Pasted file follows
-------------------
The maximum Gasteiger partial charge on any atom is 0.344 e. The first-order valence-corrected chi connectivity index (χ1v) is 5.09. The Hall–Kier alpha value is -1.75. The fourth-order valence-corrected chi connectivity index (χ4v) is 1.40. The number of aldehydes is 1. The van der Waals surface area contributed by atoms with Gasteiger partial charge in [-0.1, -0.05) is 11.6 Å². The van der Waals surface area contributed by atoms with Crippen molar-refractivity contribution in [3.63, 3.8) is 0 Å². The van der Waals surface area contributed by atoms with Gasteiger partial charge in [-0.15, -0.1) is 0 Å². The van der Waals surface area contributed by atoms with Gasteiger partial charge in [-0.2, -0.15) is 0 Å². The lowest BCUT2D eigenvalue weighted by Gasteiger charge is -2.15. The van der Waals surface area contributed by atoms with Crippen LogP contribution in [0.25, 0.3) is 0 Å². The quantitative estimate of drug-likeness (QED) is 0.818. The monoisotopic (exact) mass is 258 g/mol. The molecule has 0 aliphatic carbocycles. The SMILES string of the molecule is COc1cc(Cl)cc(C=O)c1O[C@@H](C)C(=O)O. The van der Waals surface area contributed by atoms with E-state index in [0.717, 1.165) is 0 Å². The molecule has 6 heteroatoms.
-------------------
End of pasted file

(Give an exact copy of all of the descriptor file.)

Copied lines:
The maximum Gasteiger partial charge on any atom is 0.344 e. The first-order valence-corrected chi connectivity index (χ1v) is 5.09. The Hall–Kier alpha value is -1.75. The fourth-order valence-corrected chi connectivity index (χ4v) is 1.40. The number of aldehydes is 1. The van der Waals surface area contributed by atoms with Gasteiger partial charge in [-0.1, -0.05) is 11.6 Å². The van der Waals surface area contributed by atoms with Crippen molar-refractivity contribution in [3.63, 3.8) is 0 Å². The van der Waals surface area contributed by atoms with Gasteiger partial charge in [-0.15, -0.1) is 0 Å². The van der Waals surface area contributed by atoms with Gasteiger partial charge in [-0.2, -0.15) is 0 Å². The lowest BCUT2D eigenvalue weighted by Gasteiger charge is -2.15. The van der Waals surface area contributed by atoms with Crippen LogP contribution in [0.25, 0.3) is 0 Å². The quantitative estimate of drug-likeness (QED) is 0.818. The monoisotopic (exact) mass is 258 g/mol. The molecule has 0 aliphatic carbocycles. The SMILES string of the molecule is COc1cc(Cl)cc(C=O)c1O[C@@H](C)C(=O)O. The van der Waals surface area contributed by atoms with E-state index in [0.717, 1.165) is 0 Å². The molecule has 6 heteroatoms.